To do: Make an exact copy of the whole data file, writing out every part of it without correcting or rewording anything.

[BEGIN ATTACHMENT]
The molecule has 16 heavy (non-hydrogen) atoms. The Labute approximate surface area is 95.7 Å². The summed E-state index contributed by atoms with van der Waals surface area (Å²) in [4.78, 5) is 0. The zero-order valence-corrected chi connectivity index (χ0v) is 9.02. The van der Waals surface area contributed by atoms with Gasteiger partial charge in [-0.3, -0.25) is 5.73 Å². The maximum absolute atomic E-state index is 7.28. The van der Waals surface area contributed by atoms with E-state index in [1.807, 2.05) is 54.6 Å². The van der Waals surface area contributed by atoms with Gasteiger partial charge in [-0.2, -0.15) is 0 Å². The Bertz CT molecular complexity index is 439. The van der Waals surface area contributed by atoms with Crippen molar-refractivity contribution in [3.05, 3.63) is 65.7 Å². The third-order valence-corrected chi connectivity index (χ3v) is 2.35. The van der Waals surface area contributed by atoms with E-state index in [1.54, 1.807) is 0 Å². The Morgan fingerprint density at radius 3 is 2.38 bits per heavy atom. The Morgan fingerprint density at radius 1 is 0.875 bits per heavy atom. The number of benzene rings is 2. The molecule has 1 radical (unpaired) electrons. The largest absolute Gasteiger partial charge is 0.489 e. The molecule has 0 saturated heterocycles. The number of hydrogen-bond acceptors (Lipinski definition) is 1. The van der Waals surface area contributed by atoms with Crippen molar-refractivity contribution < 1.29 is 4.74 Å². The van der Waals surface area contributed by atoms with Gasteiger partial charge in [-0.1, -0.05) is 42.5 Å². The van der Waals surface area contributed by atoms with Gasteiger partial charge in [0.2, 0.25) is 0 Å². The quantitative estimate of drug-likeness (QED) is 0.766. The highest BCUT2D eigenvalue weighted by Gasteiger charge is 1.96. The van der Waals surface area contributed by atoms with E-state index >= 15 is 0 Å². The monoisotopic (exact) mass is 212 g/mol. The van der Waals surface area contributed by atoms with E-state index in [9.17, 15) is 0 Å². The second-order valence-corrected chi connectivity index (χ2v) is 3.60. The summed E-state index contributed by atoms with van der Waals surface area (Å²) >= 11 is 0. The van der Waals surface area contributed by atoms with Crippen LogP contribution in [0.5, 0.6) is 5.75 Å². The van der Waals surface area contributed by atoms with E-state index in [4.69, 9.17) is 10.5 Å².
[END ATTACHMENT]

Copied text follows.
The molecule has 16 heavy (non-hydrogen) atoms. The Labute approximate surface area is 95.7 Å². The summed E-state index contributed by atoms with van der Waals surface area (Å²) in [4.78, 5) is 0. The zero-order valence-corrected chi connectivity index (χ0v) is 9.02. The van der Waals surface area contributed by atoms with Gasteiger partial charge in [-0.3, -0.25) is 5.73 Å². The maximum absolute atomic E-state index is 7.28. The van der Waals surface area contributed by atoms with E-state index in [1.807, 2.05) is 54.6 Å². The van der Waals surface area contributed by atoms with Gasteiger partial charge in [-0.2, -0.15) is 0 Å². The Bertz CT molecular complexity index is 439. The van der Waals surface area contributed by atoms with Crippen molar-refractivity contribution in [3.05, 3.63) is 65.7 Å². The third-order valence-corrected chi connectivity index (χ3v) is 2.35. The van der Waals surface area contributed by atoms with E-state index in [1.54, 1.807) is 0 Å². The Morgan fingerprint density at radius 3 is 2.38 bits per heavy atom. The Morgan fingerprint density at radius 1 is 0.875 bits per heavy atom. The number of benzene rings is 2. The molecule has 1 radical (unpaired) electrons. The largest absolute Gasteiger partial charge is 0.489 e. The molecule has 0 saturated heterocycles. The number of hydrogen-bond acceptors (Lipinski definition) is 1. The van der Waals surface area contributed by atoms with Crippen molar-refractivity contribution < 1.29 is 4.74 Å². The van der Waals surface area contributed by atoms with Gasteiger partial charge in [-0.1, -0.05) is 42.5 Å². The van der Waals surface area contributed by atoms with Gasteiger partial charge in [0.2, 0.25) is 0 Å². The quantitative estimate of drug-likeness (QED) is 0.766. The highest BCUT2D eigenvalue weighted by Gasteiger charge is 1.96. The van der Waals surface area contributed by atoms with E-state index >= 15 is 0 Å². The monoisotopic (exact) mass is 212 g/mol. The van der Waals surface area contributed by atoms with E-state index in [9.17, 15) is 0 Å². The second-order valence-corrected chi connectivity index (χ2v) is 3.60. The summed E-state index contributed by atoms with van der Waals surface area (Å²) >= 11 is 0. The van der Waals surface area contributed by atoms with Crippen LogP contribution in [0.5, 0.6) is 5.75 Å². The van der Waals surface area contributed by atoms with E-state index in [4.69, 9.17) is 10.5 Å².